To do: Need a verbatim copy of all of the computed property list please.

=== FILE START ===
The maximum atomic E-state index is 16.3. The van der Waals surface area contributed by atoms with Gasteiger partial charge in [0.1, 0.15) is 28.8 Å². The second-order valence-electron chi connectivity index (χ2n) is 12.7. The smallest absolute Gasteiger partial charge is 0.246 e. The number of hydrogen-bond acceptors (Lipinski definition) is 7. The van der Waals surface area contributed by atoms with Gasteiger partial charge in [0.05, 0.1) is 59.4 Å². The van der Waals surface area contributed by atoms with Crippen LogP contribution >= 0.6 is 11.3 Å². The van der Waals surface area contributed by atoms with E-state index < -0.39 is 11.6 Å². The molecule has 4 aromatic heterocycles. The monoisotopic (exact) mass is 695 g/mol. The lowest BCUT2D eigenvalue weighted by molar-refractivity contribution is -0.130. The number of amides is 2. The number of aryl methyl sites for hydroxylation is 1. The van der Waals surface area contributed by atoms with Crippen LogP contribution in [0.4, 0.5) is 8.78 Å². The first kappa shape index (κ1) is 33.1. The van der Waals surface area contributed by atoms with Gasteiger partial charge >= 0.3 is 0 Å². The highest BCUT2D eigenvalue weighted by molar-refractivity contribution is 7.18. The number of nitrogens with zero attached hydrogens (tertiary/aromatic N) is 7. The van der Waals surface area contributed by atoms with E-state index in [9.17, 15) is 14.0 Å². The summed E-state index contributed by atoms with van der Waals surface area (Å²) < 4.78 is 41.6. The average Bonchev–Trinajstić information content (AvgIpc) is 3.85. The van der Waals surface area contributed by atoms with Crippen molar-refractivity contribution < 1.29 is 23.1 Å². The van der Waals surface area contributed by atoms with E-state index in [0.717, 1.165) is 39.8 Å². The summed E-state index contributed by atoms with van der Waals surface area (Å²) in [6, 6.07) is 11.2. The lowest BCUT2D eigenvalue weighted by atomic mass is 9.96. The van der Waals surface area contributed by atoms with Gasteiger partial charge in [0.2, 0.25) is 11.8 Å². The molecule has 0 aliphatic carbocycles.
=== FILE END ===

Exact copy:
The maximum atomic E-state index is 16.3. The van der Waals surface area contributed by atoms with Gasteiger partial charge in [0.1, 0.15) is 28.8 Å². The second-order valence-electron chi connectivity index (χ2n) is 12.7. The smallest absolute Gasteiger partial charge is 0.246 e. The number of hydrogen-bond acceptors (Lipinski definition) is 7. The van der Waals surface area contributed by atoms with Gasteiger partial charge in [0.05, 0.1) is 59.4 Å². The van der Waals surface area contributed by atoms with Crippen LogP contribution >= 0.6 is 11.3 Å². The van der Waals surface area contributed by atoms with E-state index < -0.39 is 11.6 Å². The molecule has 4 aromatic heterocycles. The monoisotopic (exact) mass is 695 g/mol. The lowest BCUT2D eigenvalue weighted by molar-refractivity contribution is -0.130. The number of amides is 2. The number of aryl methyl sites for hydroxylation is 1. The van der Waals surface area contributed by atoms with Crippen LogP contribution in [0.4, 0.5) is 8.78 Å². The first kappa shape index (κ1) is 33.1. The van der Waals surface area contributed by atoms with Gasteiger partial charge >= 0.3 is 0 Å². The highest BCUT2D eigenvalue weighted by molar-refractivity contribution is 7.18. The number of nitrogens with zero attached hydrogens (tertiary/aromatic N) is 7. The van der Waals surface area contributed by atoms with E-state index in [9.17, 15) is 14.0 Å². The summed E-state index contributed by atoms with van der Waals surface area (Å²) < 4.78 is 41.6. The average Bonchev–Trinajstić information content (AvgIpc) is 3.85. The van der Waals surface area contributed by atoms with Crippen molar-refractivity contribution < 1.29 is 23.1 Å². The van der Waals surface area contributed by atoms with E-state index in [0.717, 1.165) is 39.8 Å². The summed E-state index contributed by atoms with van der Waals surface area (Å²) in [6, 6.07) is 11.2. The lowest BCUT2D eigenvalue weighted by atomic mass is 9.96. The van der Waals surface area contributed by atoms with Gasteiger partial charge in [0.2, 0.25) is 11.8 Å². The molecule has 0 aliphatic carbocycles.